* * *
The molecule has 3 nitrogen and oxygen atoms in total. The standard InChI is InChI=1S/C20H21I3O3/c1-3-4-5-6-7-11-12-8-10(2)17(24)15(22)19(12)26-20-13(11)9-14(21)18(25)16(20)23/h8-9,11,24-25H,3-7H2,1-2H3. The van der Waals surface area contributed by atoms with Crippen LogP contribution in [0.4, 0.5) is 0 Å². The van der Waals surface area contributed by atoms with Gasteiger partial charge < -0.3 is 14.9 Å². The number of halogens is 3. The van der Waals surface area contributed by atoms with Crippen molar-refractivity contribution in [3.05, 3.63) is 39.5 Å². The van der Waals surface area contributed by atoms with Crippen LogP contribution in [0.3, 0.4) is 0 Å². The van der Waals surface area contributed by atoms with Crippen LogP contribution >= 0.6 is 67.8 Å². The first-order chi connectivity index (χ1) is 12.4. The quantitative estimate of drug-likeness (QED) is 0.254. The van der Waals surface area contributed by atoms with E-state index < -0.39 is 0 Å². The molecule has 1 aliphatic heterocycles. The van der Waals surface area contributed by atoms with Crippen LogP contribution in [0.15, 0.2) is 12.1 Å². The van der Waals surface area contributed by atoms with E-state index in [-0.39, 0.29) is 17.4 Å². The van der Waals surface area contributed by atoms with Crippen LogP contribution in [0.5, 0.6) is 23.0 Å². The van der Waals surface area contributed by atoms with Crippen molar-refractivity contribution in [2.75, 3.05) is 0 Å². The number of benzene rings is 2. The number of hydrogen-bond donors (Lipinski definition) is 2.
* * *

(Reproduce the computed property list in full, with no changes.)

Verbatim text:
The molecule has 3 nitrogen and oxygen atoms in total. The standard InChI is InChI=1S/C20H21I3O3/c1-3-4-5-6-7-11-12-8-10(2)17(24)15(22)19(12)26-20-13(11)9-14(21)18(25)16(20)23/h8-9,11,24-25H,3-7H2,1-2H3. The van der Waals surface area contributed by atoms with Crippen LogP contribution in [0.4, 0.5) is 0 Å². The van der Waals surface area contributed by atoms with Gasteiger partial charge < -0.3 is 14.9 Å². The number of halogens is 3. The van der Waals surface area contributed by atoms with Crippen molar-refractivity contribution in [3.05, 3.63) is 39.5 Å². The van der Waals surface area contributed by atoms with Crippen LogP contribution in [0.3, 0.4) is 0 Å². The van der Waals surface area contributed by atoms with Crippen LogP contribution >= 0.6 is 67.8 Å². The first-order chi connectivity index (χ1) is 12.4. The quantitative estimate of drug-likeness (QED) is 0.254. The van der Waals surface area contributed by atoms with E-state index < -0.39 is 0 Å². The molecule has 1 aliphatic heterocycles. The van der Waals surface area contributed by atoms with Crippen LogP contribution in [0.15, 0.2) is 12.1 Å². The van der Waals surface area contributed by atoms with E-state index in [-0.39, 0.29) is 17.4 Å². The van der Waals surface area contributed by atoms with Crippen LogP contribution in [0.5, 0.6) is 23.0 Å². The van der Waals surface area contributed by atoms with Crippen molar-refractivity contribution in [2.75, 3.05) is 0 Å². The number of benzene rings is 2. The number of hydrogen-bond donors (Lipinski definition) is 2.